Date: July 24, 2012

Author: JT

Tags: , , , , ,

8 Comments »

The Thing about NO Technologies

RG Stoplights (240)This morning, InfoWorld put forward a piece by Galen Gruman, “Why you should embrace the cost of mobile.” Reading Galen’s pieces, you quickly learn at least two things: He is a very big Apple proponent. And, he is big on mobile technology.  So much so, you need to check the shade of rose colored glasses he’s wearing as you read his pieces.

Even so, his latest piece is one of the better, the few, pieces of it’s kind taking a real-world look at the value Mobile bring to business.  I particularly enjoyed the second page, discussing the impact of ‘No’ technologies vs. ‘Yes.’

We have each found ourselves confronted by No.

These are the tools that limit internet access, block access to social media, scan your email for too many flesh-toned pixels, or Blackberry cell plans with SMS disabled (yes, really).

jtpedersen_stop_control_no_technologiesA major automotive manufacturer I did work for last year, was Big on No.  No, you can’t take the laptop home. No, your ID badge will not let you come in early (nor stay very late).  No, you can’t use the internet for doing research (without a special one-day access request being granted).  No, we won’t work with you on your cell bill (though being to reach you by cell was expected).

You know what?  I followed their example and did No work outside normal hours.  No, I did not give them my cell # for use on my dime.  But Yes, it felt great.  When I left for the day, I left.  Very liberating feeling actually, after 15 years of being almost always accessible.

Seems petty at times.  Other places, I’ve probably worked as much as 50% more because the tools and flexibility enabled doing so…and the company understood the value.

So, what do you think?  When a company employs No technologies in an effort to control you, what is the impact? Do they achieve what they’re after?

Image credit(s):
Stop:  Svilen Milev
Signals:  Asif Akbar

8 Responses to “The Thing about NO Technologies”

  • Deb Nystrom, (@RevelnConsults) July 24, 2012 at 2:07 pm

    My first question, JT, would be understanding their motivation. Is it to control you? Is that really their culture? Is the liberating feeling of really being offline a good thing in that they DO want to help you have work/life balance? Or is that just a good by-product. Is it ok that they are different than the workaholic prevailing norm of work over family & personal time with increased access?

    I’m being devils advocate here, of course, as I’m one of those who so far thrives in being available, but not when I’m at special events or key family time. Underneath it all is their company values. Are they really a more mechanized old school firm where the motivations are industrialized control? Should we give them a chance to be different in persisting in that way?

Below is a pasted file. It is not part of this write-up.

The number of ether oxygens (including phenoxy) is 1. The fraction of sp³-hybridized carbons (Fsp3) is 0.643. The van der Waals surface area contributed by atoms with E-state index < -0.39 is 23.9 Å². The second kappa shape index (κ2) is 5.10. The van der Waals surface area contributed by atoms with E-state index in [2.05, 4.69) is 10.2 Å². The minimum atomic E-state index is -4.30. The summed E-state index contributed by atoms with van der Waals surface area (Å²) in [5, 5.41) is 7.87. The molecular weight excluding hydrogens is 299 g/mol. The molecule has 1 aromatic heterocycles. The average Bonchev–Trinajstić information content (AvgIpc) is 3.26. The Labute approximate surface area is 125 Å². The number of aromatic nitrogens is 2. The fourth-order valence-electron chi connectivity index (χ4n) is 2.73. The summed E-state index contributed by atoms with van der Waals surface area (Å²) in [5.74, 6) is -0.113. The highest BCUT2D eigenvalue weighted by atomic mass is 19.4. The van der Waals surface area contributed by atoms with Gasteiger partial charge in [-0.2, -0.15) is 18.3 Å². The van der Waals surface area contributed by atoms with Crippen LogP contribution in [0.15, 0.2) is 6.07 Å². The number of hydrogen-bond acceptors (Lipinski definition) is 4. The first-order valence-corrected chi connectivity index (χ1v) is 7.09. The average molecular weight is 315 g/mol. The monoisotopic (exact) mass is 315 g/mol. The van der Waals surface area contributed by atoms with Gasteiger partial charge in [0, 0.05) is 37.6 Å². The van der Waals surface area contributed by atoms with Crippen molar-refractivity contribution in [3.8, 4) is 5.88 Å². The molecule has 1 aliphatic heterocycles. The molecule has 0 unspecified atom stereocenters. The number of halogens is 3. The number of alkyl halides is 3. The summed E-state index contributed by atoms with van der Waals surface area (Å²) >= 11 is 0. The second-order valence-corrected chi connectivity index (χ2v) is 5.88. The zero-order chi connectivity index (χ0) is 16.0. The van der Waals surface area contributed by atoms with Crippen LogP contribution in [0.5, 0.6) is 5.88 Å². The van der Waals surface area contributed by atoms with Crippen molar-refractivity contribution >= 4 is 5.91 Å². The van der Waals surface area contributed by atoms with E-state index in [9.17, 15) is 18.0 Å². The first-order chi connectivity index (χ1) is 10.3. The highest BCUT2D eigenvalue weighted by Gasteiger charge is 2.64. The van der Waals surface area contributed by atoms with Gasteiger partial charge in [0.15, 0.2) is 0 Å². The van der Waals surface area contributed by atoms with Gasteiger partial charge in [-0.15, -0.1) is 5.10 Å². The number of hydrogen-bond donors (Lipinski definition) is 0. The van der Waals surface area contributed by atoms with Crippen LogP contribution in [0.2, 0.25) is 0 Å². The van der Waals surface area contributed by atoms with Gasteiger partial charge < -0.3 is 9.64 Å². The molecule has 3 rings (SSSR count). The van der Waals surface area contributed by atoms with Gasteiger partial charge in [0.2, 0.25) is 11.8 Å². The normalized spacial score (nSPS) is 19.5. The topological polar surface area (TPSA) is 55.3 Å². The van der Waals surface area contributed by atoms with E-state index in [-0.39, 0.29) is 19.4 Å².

• JT July 25, 2012 at 8:57 am

      Hello Deb,

      Valid questions. I am aware of companies that do apply limits, such as strict work hours, or texting services that are shut off at 5p, in order to promote work-life balance. They’re so rare, they make the front pages of newspapers or magazines. Far from the norm in my experience.

      What I have personally noted, the single biggest cause is ignorance and, or narrow view as to the breadth of impact. For instance, in the company that gave me a Blackberry with its SMS service turned off. They spent a lot of money to provide them to us, yet neutered it to save a few bucks. Underlying that, a COO that simply didn’t like ‘texting’ and saw no reason for anyone else to have it. Only after mounting a campaign to convince him of its value, did he enable mine. Just mine. A narrow view.

      More often, what seems to drive these behavior is one thing: TRUST. Or rather, a lack of trust. Employers don’t trust their employees to use the internet for business use. I view the internet the same way I do the telephone. It is a utility for me to do my job; yet they do not filter my phone calls.

      Yes, some people do abuse the privileges afforded by the tools provided them. Yet how much more do they lose by constraining ‘everybody’? It reminds me of an early Star Wars quote, where Princess Leia, speaking to General Tarken says (paraphrasing), “…the more you tighten you grip, the more grains of sand will slip from your grasp.”

  • Andrew Stein July 25, 2012 at 1:47 pm

    I wonder how many of these cases are based on corporate policy, that the CEO is setting, or are a function of Chief of HR and CIO power gone rogue. In the latter cases, my guess is the CEO isn’t aware. the connection to productivity, innovation, and even morale is do obvious. Then again, there is the case of CEOs being blissfully ignorant of what is happening in the rank and file on these kinds of policies. For me, and the organizations I work with, the “NO Technologies” approach doesn’t work.

  • Andrew Stein (@AndrewJStein) July 25, 2012 at 1:48 pm

    The Thing about NO Technologies: http://t.co/XikfzoD3

  • Charles Cain (@TheCharlesCain) July 26, 2012 at 11:00 am

    The Thing about NO Technologies http://t.co/0kBQOIa9

  • @DaveGazz July 30, 2012 at 6:34 pm

    RT @jasonaverbook: Great read – does your company still deploy “NO” #technology? Does it control #workforce? – http://t.co/zkSs9ewi @jtpedersen

  • @Tom_at_OG August 17, 2012 at 11:42 am

    The Thing about NO Technologies | J. T. Pedersen http://t.co/bOklLqAd

  • CO-OP THINK (@COOPTHINK) August 29, 2012 at 9:40 am

    The thing about no technologies. http://t.co/em5gEGFR

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